After breakfast we went to the park for a walk...Next time I re-read the Laura Ingalls Wilder books I will have a much better understanding of how hard work it must have been breaking trails in the snow - it wasn't long before my calves were aching when we walked cross country. We saw lots of birds, including a tiny little wren foraging away on a tree. We also saw some dedicated bikers, a couple of whom were having trouble getting enough traction in the snow going uphill, and one guy who had one of those surfing kites, and presumably was aiming to snowboard along. It was snowing heavily just then - too cold for us to stand and wait to see did he achieve lift-off. We saw the kite up once, but he didn't have whatever he was going to use - skis or snowboard or whatever it was, so he just let it fall again.

Her owner said that they had always thought Dotty was whiter, till they saw her in the snow!

Ducks on one of the lakes

The other lake, a lot more frozen than it was on Christmas Day. All we saw on it today was one hooded crow.

Although we were in an area where the deer normally congregate, this pair racing through the snow were the only two we saw all morning. A photo can't capture the magic of seeing them springing along.

Saturday, 9 January 2010

Walking on Water

Not us - too risky.
This morning we decided that by the time we had de-iced the car (by the time C had de-iced the car) we could be almost at the library if we walked. So we took about half an hour with photo stops, plus waiting for a train to go through the level crossing. Not bad, given that C walks more slowly  than I do.
To my astonishment and amazement, he was still up for another walk along the canal in the afternoon, having seen in the morning how lovely it looked all frozen.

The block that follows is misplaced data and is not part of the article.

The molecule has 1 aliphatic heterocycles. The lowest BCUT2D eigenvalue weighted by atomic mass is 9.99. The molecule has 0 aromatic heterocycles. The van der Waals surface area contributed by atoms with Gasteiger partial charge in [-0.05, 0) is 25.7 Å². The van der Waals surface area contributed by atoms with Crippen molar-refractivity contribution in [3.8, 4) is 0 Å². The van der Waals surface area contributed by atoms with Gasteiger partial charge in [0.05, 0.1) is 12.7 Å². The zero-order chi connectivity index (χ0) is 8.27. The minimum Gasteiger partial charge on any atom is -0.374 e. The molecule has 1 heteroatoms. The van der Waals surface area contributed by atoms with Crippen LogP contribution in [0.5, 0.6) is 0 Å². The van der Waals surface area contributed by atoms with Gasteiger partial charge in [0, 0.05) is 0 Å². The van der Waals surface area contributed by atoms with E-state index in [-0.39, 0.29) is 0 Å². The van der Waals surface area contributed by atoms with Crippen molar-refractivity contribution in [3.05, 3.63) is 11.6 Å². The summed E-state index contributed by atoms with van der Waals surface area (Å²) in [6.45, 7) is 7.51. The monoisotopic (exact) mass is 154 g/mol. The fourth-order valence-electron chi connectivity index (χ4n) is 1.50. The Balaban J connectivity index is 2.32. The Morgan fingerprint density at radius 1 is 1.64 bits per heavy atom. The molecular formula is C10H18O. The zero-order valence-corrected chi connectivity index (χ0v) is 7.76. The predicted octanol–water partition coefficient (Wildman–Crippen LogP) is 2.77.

These pictures are all from the afternoon walk: we saw an awful lot of bird and animal tracks on the ice. My guess, from the size, is that this was a moorhen. What the little mammal tracks we saw are I am not sure - some could have been rabbits, fox, maybe even an otter: some of them were quite large.

The angles of some of the photos are a bit off. Well, I certainly didn't want to risk falling 6 or 7 feet down into that icy water by getting any closer to the bank!

View from the bridge - therefore with proper perspective, as the only hazard was cars passing by. More tracks, as you can see in the bottom left corner.

Can you believe these next two are the same spot! One was taken in the sunshine about ten to four, and the second was taken about half an hour later, when it was already starting to turn dark, and was snowing again.
I wouldn't even have spotted that they were the same, except that in rotating the sunshine one, I had to crop it a bit, and cropped out the funny object lying on the ice.

And one last one...

 I haven't done a big supermarket shop since before Christmas, so we've been having store-cupboard meals supplemented by the local butcher and green-grocer. C is not at all a fan of pasta, but on my account he will put up with it from time to time. This macaroni cheese is one that he actually likes.

Macaroni Cheese - to serve 4
1/2 lb suitable pasta - penne, quills, elbows
1 sliced onion
at least a dozen cherry tomatoes - more for us!
4 hard-boiled eggs, cut in quarters
3 tblsp breadcrumbs
2 tblsp finely grated Red Leicester or similar sharp red cheese
1 1/2 oz butter (3 tblsp)
1 1/2 oz flour  (3 tblsp)
1 pint(   2 1/2 US cups) milk
5 oz grated Red Leicester
pinch of cayenne and salt for seasoning.
Cook the macaroni and onion in a large pan of boiling, lightly salted water. Cook as long as your pasta requires. Drain well and put in a heatproof dish.
While cooking the pasta, make the cheese sauce by melting butter, adding flour, then milk and simmering for a couple of minutes when it comes to the boil. Add the grated cheese and season to taste. Pour the sauce over the pasta, gently sir in the hard-boiled eggs. Arrange the tomatoes, cut in half, over the top. Sprinkle with the breadcrumbs and cheese and grill for about 5 minutes under a pre-heated grill till the top is golden brown.